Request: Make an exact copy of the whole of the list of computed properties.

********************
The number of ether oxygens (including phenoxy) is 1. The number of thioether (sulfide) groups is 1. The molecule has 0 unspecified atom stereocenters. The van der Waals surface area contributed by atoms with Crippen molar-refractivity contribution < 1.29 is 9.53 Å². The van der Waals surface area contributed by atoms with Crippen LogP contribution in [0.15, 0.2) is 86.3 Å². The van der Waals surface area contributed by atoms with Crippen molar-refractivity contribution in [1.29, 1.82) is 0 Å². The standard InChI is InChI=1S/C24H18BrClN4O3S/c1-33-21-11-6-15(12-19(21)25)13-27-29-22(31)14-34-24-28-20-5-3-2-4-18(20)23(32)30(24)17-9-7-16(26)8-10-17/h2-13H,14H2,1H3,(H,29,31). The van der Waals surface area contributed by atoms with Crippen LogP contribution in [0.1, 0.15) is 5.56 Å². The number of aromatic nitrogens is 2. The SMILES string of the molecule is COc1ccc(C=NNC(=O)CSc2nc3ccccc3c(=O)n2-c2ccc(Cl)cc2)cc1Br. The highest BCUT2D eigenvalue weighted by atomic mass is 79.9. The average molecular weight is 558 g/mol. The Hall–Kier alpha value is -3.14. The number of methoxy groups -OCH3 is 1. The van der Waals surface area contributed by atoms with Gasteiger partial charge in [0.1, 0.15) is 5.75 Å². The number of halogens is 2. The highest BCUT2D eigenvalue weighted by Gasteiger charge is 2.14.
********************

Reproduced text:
The number of ether oxygens (including phenoxy) is 1. The number of thioether (sulfide) groups is 1. The molecule has 0 unspecified atom stereocenters. The van der Waals surface area contributed by atoms with Crippen molar-refractivity contribution < 1.29 is 9.53 Å². The van der Waals surface area contributed by atoms with Crippen LogP contribution in [0.15, 0.2) is 86.3 Å². The van der Waals surface area contributed by atoms with Crippen molar-refractivity contribution in [1.29, 1.82) is 0 Å². The standard InChI is InChI=1S/C24H18BrClN4O3S/c1-33-21-11-6-15(12-19(21)25)13-27-29-22(31)14-34-24-28-20-5-3-2-4-18(20)23(32)30(24)17-9-7-16(26)8-10-17/h2-13H,14H2,1H3,(H,29,31). The van der Waals surface area contributed by atoms with Crippen LogP contribution in [0.1, 0.15) is 5.56 Å². The number of aromatic nitrogens is 2. The SMILES string of the molecule is COc1ccc(C=NNC(=O)CSc2nc3ccccc3c(=O)n2-c2ccc(Cl)cc2)cc1Br. The highest BCUT2D eigenvalue weighted by atomic mass is 79.9. The average molecular weight is 558 g/mol. The Hall–Kier alpha value is -3.14. The number of methoxy groups -OCH3 is 1. The van der Waals surface area contributed by atoms with Gasteiger partial charge in [0.1, 0.15) is 5.75 Å². The number of halogens is 2. The highest BCUT2D eigenvalue weighted by Gasteiger charge is 2.14.